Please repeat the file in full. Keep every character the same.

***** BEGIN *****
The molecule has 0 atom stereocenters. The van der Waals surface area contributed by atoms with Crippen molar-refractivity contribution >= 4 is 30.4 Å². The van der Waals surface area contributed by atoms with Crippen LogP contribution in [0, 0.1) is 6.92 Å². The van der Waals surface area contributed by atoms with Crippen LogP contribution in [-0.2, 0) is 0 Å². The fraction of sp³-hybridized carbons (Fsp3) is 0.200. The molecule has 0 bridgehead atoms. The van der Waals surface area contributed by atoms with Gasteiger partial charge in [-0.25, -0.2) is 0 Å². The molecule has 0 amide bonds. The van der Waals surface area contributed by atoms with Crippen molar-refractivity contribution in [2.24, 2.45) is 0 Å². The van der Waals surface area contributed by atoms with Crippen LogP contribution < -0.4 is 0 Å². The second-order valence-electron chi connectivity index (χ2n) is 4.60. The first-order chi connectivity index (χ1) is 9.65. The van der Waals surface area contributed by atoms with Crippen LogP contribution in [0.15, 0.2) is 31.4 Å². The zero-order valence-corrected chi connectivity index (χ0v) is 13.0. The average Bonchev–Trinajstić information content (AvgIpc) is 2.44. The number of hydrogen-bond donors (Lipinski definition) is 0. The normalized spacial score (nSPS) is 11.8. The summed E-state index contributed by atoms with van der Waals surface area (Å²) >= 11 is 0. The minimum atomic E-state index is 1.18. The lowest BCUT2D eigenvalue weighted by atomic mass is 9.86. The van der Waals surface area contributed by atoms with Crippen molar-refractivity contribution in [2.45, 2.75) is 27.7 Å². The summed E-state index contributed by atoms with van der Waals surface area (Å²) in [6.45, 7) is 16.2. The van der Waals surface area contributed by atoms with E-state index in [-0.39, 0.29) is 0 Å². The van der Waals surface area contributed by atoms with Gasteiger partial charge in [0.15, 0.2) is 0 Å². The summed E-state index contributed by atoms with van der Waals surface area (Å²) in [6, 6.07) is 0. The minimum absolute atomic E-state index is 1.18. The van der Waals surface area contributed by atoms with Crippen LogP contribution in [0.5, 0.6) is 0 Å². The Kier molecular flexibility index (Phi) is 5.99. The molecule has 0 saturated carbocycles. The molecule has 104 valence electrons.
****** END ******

The molecule has 0 atom stereocenters. The van der Waals surface area contributed by atoms with Crippen molar-refractivity contribution >= 4 is 30.4 Å². The van der Waals surface area contributed by atoms with Crippen LogP contribution in [0, 0.1) is 6.92 Å². The van der Waals surface area contributed by atoms with Crippen LogP contribution in [-0.2, 0) is 0 Å². The fraction of sp³-hybridized carbons (Fsp3) is 0.200. The molecule has 0 bridgehead atoms. The van der Waals surface area contributed by atoms with Gasteiger partial charge in [-0.25, -0.2) is 0 Å². The molecule has 0 amide bonds. The van der Waals surface area contributed by atoms with Crippen molar-refractivity contribution in [2.24, 2.45) is 0 Å². The van der Waals surface area contributed by atoms with Crippen LogP contribution < -0.4 is 0 Å². The second-order valence-electron chi connectivity index (χ2n) is 4.60. The first-order chi connectivity index (χ1) is 9.65. The van der Waals surface area contributed by atoms with Crippen LogP contribution in [0.15, 0.2) is 31.4 Å². The zero-order valence-corrected chi connectivity index (χ0v) is 13.0. The average Bonchev–Trinajstić information content (AvgIpc) is 2.44. The number of hydrogen-bond donors (Lipinski definition) is 0. The normalized spacial score (nSPS) is 11.8. The summed E-state index contributed by atoms with van der Waals surface area (Å²) >= 11 is 0. The minimum atomic E-state index is 1.18. The lowest BCUT2D eigenvalue weighted by atomic mass is 9.86. The van der Waals surface area contributed by atoms with Crippen molar-refractivity contribution in [2.45, 2.75) is 27.7 Å². The summed E-state index contributed by atoms with van der Waals surface area (Å²) in [6.45, 7) is 16.2. The van der Waals surface area contributed by atoms with E-state index in [-0.39, 0.29) is 0 Å². The van der Waals surface area contributed by atoms with Gasteiger partial charge in [0.15, 0.2) is 0 Å². The summed E-state index contributed by atoms with van der Waals surface area (Å²) in [6, 6.07) is 0. The minimum absolute atomic E-state index is 1.18. The van der Waals surface area contributed by atoms with Crippen LogP contribution in [0.5, 0.6) is 0 Å². The Kier molecular flexibility index (Phi) is 5.99. The molecule has 0 saturated carbocycles. The molecule has 104 valence electrons.